On Tuesday 25th October the AONB’s Project Officer led a Guided Walk around part of the Northam Burrows Country park site, in partnership with Torridge District Council’s Head Ranger Michael Day.
17 people turned up to learn about the historical importance of the site as well as its unique nature conservation value.
Dave explained how the 3 mile long pebble-ridge is a natural phenomenon that had been created as a result of erosion of cliffs to the west and by longshore drift of the debris within Bideford Bay. The ridge is a recent coastal landform being first recorded in the 1600’s and gradually extending towards the Taw Torridge Estuary in the 18 & 19th Centuries. Visitors also learned that Westward Ho! was a relatively recent settlement, being entirely created in the mid 19th century as a result of Charles Kingsley’s historical novel, set in the time of the Spanish Armada, called Westward Ho!
The resort is one of a number built on the Victorian’s desire to “take the salt waters” promoted for its benefits to health, which led in the 19th century to a rise in the popularity of holidays by the sea. Here in North Devon new settlements such as Westward Ho! and Woolaocmbe were entirely created whilst other established settlements, such as Ilfracombe and Clovelly moved from being working fishing ports and harbours to ones that offered a new tourism product, first to the wealthy Victorians but later to the rest of the population in the mid 20th Century when seaside holidays became popular with the working classes.
As well as the talking about coastal erosion and change, people learnt more about the remnant archaeology on site and the role that Northam Burrows and Westward Ho! Beach in particular played during the Second World War. Whilst the local Burrows landscape reveals archaeology associated with defence in the early 1940’s such as anti-glider obstacles and tank ditches and the old RAF Northam Radar Station, much of the area was used for practicing for the D Day invasions of1944, as the coastline closely resembled that of the Normandy coast where the landing actually took place.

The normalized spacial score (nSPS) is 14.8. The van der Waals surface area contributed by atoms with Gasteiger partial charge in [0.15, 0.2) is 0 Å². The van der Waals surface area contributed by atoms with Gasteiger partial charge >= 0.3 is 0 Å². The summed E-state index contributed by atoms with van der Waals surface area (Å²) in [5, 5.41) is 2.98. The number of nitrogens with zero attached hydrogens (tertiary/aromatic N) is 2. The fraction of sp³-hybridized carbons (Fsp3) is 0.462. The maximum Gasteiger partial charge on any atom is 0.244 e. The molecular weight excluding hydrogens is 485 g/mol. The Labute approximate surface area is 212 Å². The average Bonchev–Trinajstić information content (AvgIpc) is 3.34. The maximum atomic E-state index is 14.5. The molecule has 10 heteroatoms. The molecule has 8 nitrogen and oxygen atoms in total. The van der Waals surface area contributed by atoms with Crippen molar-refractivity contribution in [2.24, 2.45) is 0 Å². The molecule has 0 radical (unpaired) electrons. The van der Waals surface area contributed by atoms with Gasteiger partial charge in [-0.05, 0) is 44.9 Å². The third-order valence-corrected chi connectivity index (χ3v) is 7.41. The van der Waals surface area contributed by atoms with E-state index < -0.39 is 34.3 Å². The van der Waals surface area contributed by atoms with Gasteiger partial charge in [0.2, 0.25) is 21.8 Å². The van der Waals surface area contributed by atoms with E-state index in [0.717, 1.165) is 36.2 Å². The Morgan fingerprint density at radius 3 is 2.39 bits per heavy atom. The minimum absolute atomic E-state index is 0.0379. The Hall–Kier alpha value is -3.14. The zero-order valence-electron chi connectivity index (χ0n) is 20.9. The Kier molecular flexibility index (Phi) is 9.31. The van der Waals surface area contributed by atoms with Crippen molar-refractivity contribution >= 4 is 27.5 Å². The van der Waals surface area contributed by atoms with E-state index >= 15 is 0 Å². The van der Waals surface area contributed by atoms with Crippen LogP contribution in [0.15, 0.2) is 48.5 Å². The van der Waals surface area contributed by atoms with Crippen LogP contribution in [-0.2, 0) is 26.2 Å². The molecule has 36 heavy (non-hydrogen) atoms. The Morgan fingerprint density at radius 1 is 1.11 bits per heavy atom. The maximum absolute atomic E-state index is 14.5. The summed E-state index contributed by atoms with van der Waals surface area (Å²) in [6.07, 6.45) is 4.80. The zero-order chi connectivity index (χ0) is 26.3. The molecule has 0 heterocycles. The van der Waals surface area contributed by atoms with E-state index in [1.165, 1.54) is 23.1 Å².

The beach at Westward Ho! was used for amphibious trials and working out the logistics of getting invasion vehicles such as tanks and lorries ashore. Many of the so called Hobart Funnies (modified tanks that could overcome beach obstacles) were trialled here and in 1943 the Great Panjandrum was tested here. Built like a huge “Catherine wheel” and laden with explosives, the rocket powered Panjandrum was designed to roll up the beach and blow holes in sea defences! It was a much publicised although the current thinking is was that it was an elaborate hoax to convince the Germans that the Allies planned to invade the Pas De Calais and not the Normandy Coast.
Later at the entrance to the estuary, people learned about the challenges of shipping entering estuary and the coastguard, lifeboat and lighthouse systems that were employed to assist mariners crossing of the infamous Bideford Bar sand bank to gain safe passage into a tidal estuary.
The walk concluded with Head Ranger Mike Day, explaining the nature conservation significance of the site and how the site was managed by landowners Torridge District Council with assistance from a government funded Environmental Stewardship Agreement.
This was an extremely successful event, made all the more interesting by being run in partnership between the two organisations and builds on the successful partnership established through the AONB’s Coastal Creatures Project. It is hoped that other events may be run in the near future, so look out for future events on our calendar.